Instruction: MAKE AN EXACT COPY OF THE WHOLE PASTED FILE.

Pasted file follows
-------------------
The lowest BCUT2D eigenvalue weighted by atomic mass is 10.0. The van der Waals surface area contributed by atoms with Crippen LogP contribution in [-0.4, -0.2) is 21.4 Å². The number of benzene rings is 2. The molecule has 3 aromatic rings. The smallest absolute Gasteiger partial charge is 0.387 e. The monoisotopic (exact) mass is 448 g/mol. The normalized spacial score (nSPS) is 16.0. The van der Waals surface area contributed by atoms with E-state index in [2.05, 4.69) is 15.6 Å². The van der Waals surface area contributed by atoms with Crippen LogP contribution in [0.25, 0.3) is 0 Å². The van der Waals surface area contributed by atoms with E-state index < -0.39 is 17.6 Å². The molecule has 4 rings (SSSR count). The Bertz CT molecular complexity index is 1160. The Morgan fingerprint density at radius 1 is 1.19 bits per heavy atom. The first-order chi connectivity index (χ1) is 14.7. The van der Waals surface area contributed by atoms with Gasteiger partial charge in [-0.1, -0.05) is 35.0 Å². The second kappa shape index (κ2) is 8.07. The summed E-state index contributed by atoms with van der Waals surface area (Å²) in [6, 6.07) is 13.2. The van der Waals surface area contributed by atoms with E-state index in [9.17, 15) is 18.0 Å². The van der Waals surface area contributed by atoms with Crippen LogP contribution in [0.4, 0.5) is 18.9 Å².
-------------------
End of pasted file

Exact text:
The lowest BCUT2D eigenvalue weighted by atomic mass is 10.0. The van der Waals surface area contributed by atoms with Crippen LogP contribution in [-0.4, -0.2) is 21.4 Å². The number of benzene rings is 2. The molecule has 3 aromatic rings. The smallest absolute Gasteiger partial charge is 0.387 e. The monoisotopic (exact) mass is 448 g/mol. The normalized spacial score (nSPS) is 16.0. The van der Waals surface area contributed by atoms with E-state index in [2.05, 4.69) is 15.6 Å². The van der Waals surface area contributed by atoms with Crippen LogP contribution in [0.25, 0.3) is 0 Å². The van der Waals surface area contributed by atoms with E-state index < -0.39 is 17.6 Å². The molecule has 4 rings (SSSR count). The Bertz CT molecular complexity index is 1160. The Morgan fingerprint density at radius 1 is 1.19 bits per heavy atom. The first-order chi connectivity index (χ1) is 14.7. The van der Waals surface area contributed by atoms with Gasteiger partial charge in [-0.1, -0.05) is 35.0 Å². The second kappa shape index (κ2) is 8.07. The summed E-state index contributed by atoms with van der Waals surface area (Å²) in [6, 6.07) is 13.2. The van der Waals surface area contributed by atoms with E-state index in [9.17, 15) is 18.0 Å². The van der Waals surface area contributed by atoms with Crippen LogP contribution in [0.4, 0.5) is 18.9 Å².